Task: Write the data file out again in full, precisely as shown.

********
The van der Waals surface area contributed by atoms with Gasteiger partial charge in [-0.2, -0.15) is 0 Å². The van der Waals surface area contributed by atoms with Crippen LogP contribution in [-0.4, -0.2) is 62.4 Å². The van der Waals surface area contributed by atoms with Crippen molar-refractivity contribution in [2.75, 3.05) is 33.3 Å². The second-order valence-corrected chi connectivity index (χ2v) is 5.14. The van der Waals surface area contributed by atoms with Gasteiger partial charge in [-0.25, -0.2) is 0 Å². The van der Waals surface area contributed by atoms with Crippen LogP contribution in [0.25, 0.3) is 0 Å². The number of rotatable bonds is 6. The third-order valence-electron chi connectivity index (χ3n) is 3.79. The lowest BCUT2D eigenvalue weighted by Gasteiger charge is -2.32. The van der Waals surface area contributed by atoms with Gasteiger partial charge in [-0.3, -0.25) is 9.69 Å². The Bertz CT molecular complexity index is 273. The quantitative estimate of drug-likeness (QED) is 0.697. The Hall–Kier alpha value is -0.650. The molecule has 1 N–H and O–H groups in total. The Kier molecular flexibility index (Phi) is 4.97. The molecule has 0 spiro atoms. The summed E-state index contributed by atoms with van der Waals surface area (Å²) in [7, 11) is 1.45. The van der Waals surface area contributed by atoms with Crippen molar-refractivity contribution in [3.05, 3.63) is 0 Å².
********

The van der Waals surface area contributed by atoms with Gasteiger partial charge in [-0.2, -0.15) is 0 Å². The van der Waals surface area contributed by atoms with Crippen LogP contribution in [-0.4, -0.2) is 62.4 Å². The van der Waals surface area contributed by atoms with Crippen molar-refractivity contribution in [2.75, 3.05) is 33.3 Å². The second-order valence-corrected chi connectivity index (χ2v) is 5.14. The van der Waals surface area contributed by atoms with Gasteiger partial charge in [-0.25, -0.2) is 0 Å². The van der Waals surface area contributed by atoms with Crippen LogP contribution in [0.25, 0.3) is 0 Å². The number of rotatable bonds is 6. The third-order valence-electron chi connectivity index (χ3n) is 3.79. The lowest BCUT2D eigenvalue weighted by Gasteiger charge is -2.32. The van der Waals surface area contributed by atoms with Gasteiger partial charge in [-0.3, -0.25) is 9.69 Å². The Bertz CT molecular complexity index is 273. The quantitative estimate of drug-likeness (QED) is 0.697. The Hall–Kier alpha value is -0.650. The molecule has 1 N–H and O–H groups in total. The Kier molecular flexibility index (Phi) is 4.97. The molecule has 0 spiro atoms. The summed E-state index contributed by atoms with van der Waals surface area (Å²) in [7, 11) is 1.45. The van der Waals surface area contributed by atoms with Crippen molar-refractivity contribution in [3.05, 3.63) is 0 Å².